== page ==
Parental Advisory Explicit Content logo download in SVG Vector or PNG format
What is Parental Advisory Explicit Content?
The Parental Advisory logo is a warning label placed on music albums, videos, and other media that contain content deemed unsuitable for children or teenagers. The logo was first introduced in 1985 by the Recording Industry Association of America (RIAA) in an effort to alert parents to explicit material.
The logo has since become ubiquitous, appearing on everything from movies and video games to clothing and toys. While the logo is most commonly associated with music, it can appear on any type of media.
Some parents appreciate the warning label, as it helps them avoid exposing their children to inappropriate content. Others find the label to be overprotective and argue that it limits creativity and free speech.
Whether you love it or hate it, the Parental Advisory logo is here to stay.
PAEC logo history
The Parental Advisory logo was created in 1985 by the Recording Industry Association of America (RIAA) as a way to warn parents about explicit content in music. The logo is now widely recognized and has been used on album covers, in store displays, and online.
The logo was first used on Tipper Gore’s album “Raising PG Kids in an X-Rated Society”, which featured the song “Parents Just Don’t Understand”. Since then, it has been used on a variety of album covers, including some by mainstream artists such as Madonna, Janet Jackson, and Metallica.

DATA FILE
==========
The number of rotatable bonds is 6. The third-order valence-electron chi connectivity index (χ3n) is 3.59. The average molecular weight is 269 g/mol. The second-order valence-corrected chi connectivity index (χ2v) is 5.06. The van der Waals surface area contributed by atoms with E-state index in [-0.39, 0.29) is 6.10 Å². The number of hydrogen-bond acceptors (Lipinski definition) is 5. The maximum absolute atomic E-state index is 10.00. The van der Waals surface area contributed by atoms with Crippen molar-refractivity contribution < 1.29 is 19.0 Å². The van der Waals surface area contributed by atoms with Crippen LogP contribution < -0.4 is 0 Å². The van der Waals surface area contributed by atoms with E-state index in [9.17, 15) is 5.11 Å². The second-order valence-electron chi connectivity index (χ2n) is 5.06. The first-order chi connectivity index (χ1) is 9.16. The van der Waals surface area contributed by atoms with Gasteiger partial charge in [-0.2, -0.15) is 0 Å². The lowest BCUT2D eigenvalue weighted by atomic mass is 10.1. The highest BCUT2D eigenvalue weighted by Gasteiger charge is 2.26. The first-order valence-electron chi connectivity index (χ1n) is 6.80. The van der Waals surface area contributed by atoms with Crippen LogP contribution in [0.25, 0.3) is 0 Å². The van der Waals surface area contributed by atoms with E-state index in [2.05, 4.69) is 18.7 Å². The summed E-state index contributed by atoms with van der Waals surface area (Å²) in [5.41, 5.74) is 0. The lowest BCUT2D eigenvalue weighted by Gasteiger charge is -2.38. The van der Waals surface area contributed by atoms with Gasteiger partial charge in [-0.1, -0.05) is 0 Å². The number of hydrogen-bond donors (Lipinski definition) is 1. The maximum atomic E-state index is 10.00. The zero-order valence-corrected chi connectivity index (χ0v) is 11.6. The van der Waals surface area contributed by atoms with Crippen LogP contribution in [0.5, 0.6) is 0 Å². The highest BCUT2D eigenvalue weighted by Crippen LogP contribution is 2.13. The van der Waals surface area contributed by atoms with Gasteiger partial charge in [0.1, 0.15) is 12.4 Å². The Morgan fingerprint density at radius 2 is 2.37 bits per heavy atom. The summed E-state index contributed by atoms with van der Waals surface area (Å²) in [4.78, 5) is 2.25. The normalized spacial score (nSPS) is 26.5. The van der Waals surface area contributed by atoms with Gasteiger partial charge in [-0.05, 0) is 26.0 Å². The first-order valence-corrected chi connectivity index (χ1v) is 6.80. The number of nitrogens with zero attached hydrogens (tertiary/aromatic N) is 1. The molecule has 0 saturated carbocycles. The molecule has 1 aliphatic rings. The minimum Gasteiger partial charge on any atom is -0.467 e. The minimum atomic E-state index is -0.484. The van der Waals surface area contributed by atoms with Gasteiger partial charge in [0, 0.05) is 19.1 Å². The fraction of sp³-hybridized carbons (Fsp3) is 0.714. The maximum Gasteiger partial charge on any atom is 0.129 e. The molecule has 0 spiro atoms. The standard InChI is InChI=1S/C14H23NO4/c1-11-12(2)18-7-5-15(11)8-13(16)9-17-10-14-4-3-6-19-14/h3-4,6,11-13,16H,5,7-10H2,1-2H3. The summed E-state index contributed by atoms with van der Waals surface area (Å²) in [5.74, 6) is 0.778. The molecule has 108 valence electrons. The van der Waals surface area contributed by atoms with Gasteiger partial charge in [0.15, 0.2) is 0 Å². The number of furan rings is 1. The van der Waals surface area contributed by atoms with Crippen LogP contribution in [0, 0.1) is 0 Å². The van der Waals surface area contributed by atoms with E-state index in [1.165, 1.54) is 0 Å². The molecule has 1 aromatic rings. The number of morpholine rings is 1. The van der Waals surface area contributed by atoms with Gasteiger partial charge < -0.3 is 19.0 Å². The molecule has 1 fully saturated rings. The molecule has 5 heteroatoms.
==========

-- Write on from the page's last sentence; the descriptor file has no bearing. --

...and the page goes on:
The Parental Advisory logo has become a widely recognized symbol of warning for parents. It is important to note that the use of the logo is voluntary and not all music with explicit content will carry the warning. However, the presence of the logo should be a cue for parents to take extra caution when deciding whether or not to purchase an album for their child.
PAEC logo font
The Parental Advisory Explicit Content logo is a white stenciled label with black lettering that is placed on music albums, videos, and websites that contain content that may be deemed offensive to some. The logo was created in 1985 by the Recording Industry Association of America (RIAA) in an effort to provide parents with information about the content of music their children were buying. The logo is now widely recognized and has been featured on album covers by artists such as Eminem, Lady Gaga, and Metallica.